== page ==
Sacked chief denies he should give £500,000 back to force

A SACKED chief constable fighting the bid of his former employer Cleveland Police to claim back £500,000 they said he should not have been paid has said he was entitled to it and no longer has the money.

Sacked chief constable of Cleveland Police Sean Price

Sean Price, who lives in North Yorkshire, was the first police chief to be sacked in 35 years when Cleveland Police dismissed him in October 2012 for gross misconduct.

The force’s Police and Crime Commissioner Barry Coppinger is now suing him for payments the force said he should not have received, as part of a “golden handcuffs” deal over several years to keep him in post in the years before the scandal broke.

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A civil claim, expected to last two weeks, will take place in March.

Following a preliminary hearing before Mr Justice Coulson at Newcastle Crown Court, Mr Price told reporters the move was vindictive, that Mr Coppinger had been party to agreeing the payments when he was a member of Cleveland Police Authority, and that the case was a waste of public money.

Police authorities were replaced by PCCs’ offices following elections in 2012.

Outside court, he said: “It is a real irony that Barry Coppinger was one of the people who authorised those payments to me because they wanted me to stay in Cleveland Police, and it is now he that has tried to get the money back.

“I look forward to it. I don’t think it is lawful what they are trying to do, but a court is going to have to hear it.”

He referred to the £5 million cost of Operation Sacristy which looked at allegations of corruption in the force, and led to no-one being prosecuted.

“This feels like vindictiveness, ‘we need to win this whatever it takes’, and I have done nothing wrong.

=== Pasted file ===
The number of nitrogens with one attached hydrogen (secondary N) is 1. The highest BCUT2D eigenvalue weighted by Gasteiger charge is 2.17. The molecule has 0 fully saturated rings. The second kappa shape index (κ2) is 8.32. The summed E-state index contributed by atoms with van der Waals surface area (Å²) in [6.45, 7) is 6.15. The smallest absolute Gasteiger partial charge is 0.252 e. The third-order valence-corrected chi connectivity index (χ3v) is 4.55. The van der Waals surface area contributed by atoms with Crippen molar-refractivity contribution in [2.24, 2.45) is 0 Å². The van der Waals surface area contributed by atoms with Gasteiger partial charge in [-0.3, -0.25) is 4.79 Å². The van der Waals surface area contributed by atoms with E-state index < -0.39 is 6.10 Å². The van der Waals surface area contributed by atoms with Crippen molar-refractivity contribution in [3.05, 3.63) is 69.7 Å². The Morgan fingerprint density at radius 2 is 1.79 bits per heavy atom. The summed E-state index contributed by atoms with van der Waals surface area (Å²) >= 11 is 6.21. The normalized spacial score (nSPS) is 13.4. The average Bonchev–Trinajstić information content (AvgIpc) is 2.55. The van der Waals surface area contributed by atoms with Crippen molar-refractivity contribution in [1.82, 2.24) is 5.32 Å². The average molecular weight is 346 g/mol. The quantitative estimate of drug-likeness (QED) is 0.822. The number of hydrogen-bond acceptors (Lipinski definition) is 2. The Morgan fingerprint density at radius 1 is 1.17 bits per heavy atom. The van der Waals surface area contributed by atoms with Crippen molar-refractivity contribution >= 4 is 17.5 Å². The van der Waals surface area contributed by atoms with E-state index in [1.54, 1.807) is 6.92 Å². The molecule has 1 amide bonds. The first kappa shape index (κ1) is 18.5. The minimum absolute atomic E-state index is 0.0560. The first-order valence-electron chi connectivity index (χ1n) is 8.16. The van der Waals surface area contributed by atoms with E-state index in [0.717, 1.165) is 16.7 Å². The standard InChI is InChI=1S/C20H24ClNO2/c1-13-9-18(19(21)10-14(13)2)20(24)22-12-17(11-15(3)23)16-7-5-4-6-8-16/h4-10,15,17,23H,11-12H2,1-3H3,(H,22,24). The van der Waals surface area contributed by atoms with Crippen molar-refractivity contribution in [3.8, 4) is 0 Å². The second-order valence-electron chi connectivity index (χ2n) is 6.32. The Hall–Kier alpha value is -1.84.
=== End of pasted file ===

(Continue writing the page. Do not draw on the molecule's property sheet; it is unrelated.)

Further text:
“I haven’t got the money and this is a further waste of public money.”

Mr Price, who is representing himself in court, claimed the cost to the public so far in legal fees was £50,000.

“Imagine how much a two-week trial is going to cost.”

Mr Price said the payments made to him by Cleveland Police Authority in the mid-2000s were to stop him from switching forces, and he kept his side of the bargain.

“If it transpires they were not lawfully entitled to make those payments, that is their mistake not mine,” he said.

Mr Price was sacked after it was found he lied about helping the police authority’s chairman to get a job with the force.

Outside court, a spokesman for the Cleveland PCC said: “The office of the police and crime commissioner has a corporate responsibility to pursue this case on behalf of the public purse and it would be inappropriate to comment further until the conclusion of the ongoing litigation.”

It was revealed in March that Mr Price would not face criminal charges.

At the time, he said: “I have maintained my innocence in these matters from the outset, and am of course pleased with the decision of the CPS. However, I think it is an absolute disgrace that I have been kept on bail for such a long period without even being spoken to. My extremely high profile arrest ruined my life and my reputation, and it is now clear for all to see that it was completely unnecessary, disproportionate and unlawful.”